dwheeler at dwheeler at
Wed Apr 29 12:21:05 EST 1998

The following first ran Sunday, November 25, 1990 in The Oregonian.

By DAVID SARASOHN - of The Oregonian Staff

	Personally, I see it as kind of a Kevin Costner role. The camera sweeps
along the ridge to pick him up riding through the trees, and then sees him
stop, every sense alert, to dismount and get the drop on the rustlers. He
cocks his Winchester and says in a level voice, "Drop the mushrooms."
	Just when you'd thought things were bad enough in the woods - that
nobody's had this bad a year in the forest since Little Red Riding Hood -
comes the word of a new threat to Oregon's outdoor equilibrium. Down around
the state's southern mountains, there been an outbreak of mushroom rustling.
	The next step probably will be theft of views.
	According to Bill Reanier, special agent in charge of law enforcement in
the Winema National Forest, outlaw mushroom picking is starting to rival
timber theft and marijuana growing as the major crime in national forests.
	"Nobody paid much attention to it, and quite frankly, this year we just
got caught flat-footed," Reanier told The Associated press. "Events this year
are going to require that we come up with some kind of plan to be ready for it
next year when the season rolls around again."
	For this year, Reanier has added two new agents to the mushroom beat,
giving him a seven-man fungus force. Constantly, his troops are out patrolling
the fields, stopping outlaws and telling them that they're in serious truffle.
	Unfortunately, this being the 1990s, the mushroom thieves often are
heavily armed. While most people poach mushrooms with just a little white
wine, mushroom poachers in the forest might try an Uzi.
	This almost makes you long for the good old days, when the worst thing
that could happen to a mushroom picker was a liver transplant.
	There is, apparently, heavy cash in the mushroom business. What are called
pine mushrooms here are called in Japan matsutaki mushrooms - they sound
better already - and bring in serious yen. A pound of freshly picked
matsutakis sells for $10 to $14 here and then goes for $40 in Tokyo.
	And it's worth a lot more once you cut in and put it on the street.
	Chief Ranger George Buckingham told the AP that the rangers had
confiscated 500 pounds of illegally picked mushrooms and given out 15
citations. There numbers reflect, he things, only a small percentage of the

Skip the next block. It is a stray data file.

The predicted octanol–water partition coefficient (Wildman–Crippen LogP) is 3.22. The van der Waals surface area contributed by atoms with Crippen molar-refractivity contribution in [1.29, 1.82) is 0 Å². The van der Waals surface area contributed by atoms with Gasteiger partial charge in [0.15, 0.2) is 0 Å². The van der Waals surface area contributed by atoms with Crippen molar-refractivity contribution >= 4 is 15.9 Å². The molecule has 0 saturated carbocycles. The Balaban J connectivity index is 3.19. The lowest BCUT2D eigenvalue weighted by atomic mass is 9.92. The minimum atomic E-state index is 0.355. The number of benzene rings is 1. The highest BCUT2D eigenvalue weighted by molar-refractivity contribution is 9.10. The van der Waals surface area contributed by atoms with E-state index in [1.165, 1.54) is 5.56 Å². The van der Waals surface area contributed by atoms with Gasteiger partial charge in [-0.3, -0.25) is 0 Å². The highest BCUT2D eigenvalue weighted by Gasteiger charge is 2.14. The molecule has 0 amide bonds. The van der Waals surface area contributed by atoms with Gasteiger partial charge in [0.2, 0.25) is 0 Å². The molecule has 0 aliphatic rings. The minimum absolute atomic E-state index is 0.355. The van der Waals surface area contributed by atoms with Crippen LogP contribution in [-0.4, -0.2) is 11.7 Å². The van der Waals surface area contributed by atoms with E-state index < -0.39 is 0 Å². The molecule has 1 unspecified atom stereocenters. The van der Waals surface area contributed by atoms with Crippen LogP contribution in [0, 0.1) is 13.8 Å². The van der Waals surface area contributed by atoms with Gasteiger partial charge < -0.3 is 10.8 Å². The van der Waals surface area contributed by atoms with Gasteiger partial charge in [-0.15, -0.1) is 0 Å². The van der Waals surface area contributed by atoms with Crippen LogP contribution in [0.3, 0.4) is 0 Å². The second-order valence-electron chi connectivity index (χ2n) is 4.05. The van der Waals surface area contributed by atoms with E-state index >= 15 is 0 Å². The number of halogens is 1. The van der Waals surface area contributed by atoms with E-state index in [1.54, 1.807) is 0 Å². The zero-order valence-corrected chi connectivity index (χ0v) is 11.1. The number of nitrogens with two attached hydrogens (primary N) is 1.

In terms of the actual size of mushroom crime, this is just a mycocosm.
	And so, bit by bit, another Oregon tradition erodes. If it's not safe to
go mushroom hunting unless you have a concealed weapons permit, something
fairly central around here is going down the tubes.
	Come each fall, large numbers of Oregonians head out in quest of
chanterelles and other members of the fungal fraternity, many of the searchers
cherishing the secret of their own personal tree stump. While some of them
always have been commercially minded - a reference to Oregon on a New York
restaurant menu generally means wild mushrooms the way "Florentine" means
spinach - most have been out for personal use and what might be called the joy
of the hunt.
	Mushroom picking has been a sort of kinder, gentler equivalent of elk
hunting. Obviously, a lot of the experience is lost if you have to be equally
well-armed for both pastimes.
	Wild mushroom hunting, after all, carries its own subtler dangers,
allowing you to back your own judgment at stakes higher than any allowed in
Las Vegas. If you're willing to bet on your knowledge about nature, the quest
for wild mushrooms lets you put your mouth where you money is.
	I've never gone out on the trail myself, but I've been asked to judge wild
mushroom cooking contests, featuring entrants with unusual names and ungainly
appearances. The most vivid memory I have is of the expert commenting of one
dish, "Not very well-cleaned," and six forks hitting the table simultaneously.
	Like I say, a pastime with its own thrills.
	If this whole way of life is washed away by the two great trends of modern
American life - violence and stock speculation - an important part of Oregon
life, and especially Oregon autumns, will vanish.
	I don't know how Kevin Costner will deal with it, but to me, the situation
is immorel.

Note by poster: matsutaki is another spelling for matsutake, which means,
literally pine mushroom.

Daniel B. Wheeler

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